Legal proceedings dealing with the disastrous Deepwater Horizon blowout in April 2010 are nearing an end, with BP (NYSE: BP) likely on the hook for billions of dollars in damages. Everybody remembers the months-long drama playing out, with repeated efforts to control the flow of oil ending unsuccessfully. The Macondo well continued to release thousands of barrels per day into the Gulf of Mexico until it was finally sealed.
Seared into the memories of oil executives (and regulators) around the world, there has been a greater emphasis on deep-water drilling safety in the intervening years. And that presents a big opportunity.
Capture the Oil
One of the key recommendations that came out of the Presidential commission on the Deepwater Horizon disaster called for an industry-wide coalition to address safety. Like the nuclear power industry, which collaborates on safety, the commission recognized that industry players, rather than merely being competitors, rise and fall together. Another disaster, even if it were the fault of BP, for example, would kill off drilling opportunities for all of its peers if regulators banned offshore drilling.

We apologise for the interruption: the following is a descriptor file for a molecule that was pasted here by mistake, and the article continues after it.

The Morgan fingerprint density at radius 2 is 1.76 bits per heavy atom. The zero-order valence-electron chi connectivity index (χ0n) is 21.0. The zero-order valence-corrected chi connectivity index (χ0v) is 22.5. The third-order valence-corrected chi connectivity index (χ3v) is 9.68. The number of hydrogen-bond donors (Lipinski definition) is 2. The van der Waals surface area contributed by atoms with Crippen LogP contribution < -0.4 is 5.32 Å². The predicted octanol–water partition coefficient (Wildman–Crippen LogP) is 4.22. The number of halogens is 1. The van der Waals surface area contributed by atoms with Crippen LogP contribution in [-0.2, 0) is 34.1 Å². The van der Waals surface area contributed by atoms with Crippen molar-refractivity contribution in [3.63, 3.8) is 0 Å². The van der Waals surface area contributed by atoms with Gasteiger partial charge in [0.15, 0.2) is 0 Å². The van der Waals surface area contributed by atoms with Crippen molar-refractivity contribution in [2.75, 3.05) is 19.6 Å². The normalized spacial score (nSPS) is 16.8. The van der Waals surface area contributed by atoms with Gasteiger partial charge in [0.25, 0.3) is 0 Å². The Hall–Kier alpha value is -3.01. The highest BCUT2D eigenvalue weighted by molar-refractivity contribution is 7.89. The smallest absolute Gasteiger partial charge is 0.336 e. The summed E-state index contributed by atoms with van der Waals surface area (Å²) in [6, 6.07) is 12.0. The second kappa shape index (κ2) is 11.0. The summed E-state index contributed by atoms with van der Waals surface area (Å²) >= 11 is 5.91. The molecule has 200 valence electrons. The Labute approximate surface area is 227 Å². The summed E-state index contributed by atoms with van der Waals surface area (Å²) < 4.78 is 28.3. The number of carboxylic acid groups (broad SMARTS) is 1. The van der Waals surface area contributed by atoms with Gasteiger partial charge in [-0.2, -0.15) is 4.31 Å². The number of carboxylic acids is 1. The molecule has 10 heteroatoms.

The industry heeded the commission’s advice and formed a little-known safety organization called the Marine Well Containment Company (MWCC), based in Houston. MWCC’s mission is to provide the safety equipment needed to respond to another disaster.
Minimum standards for future offshore…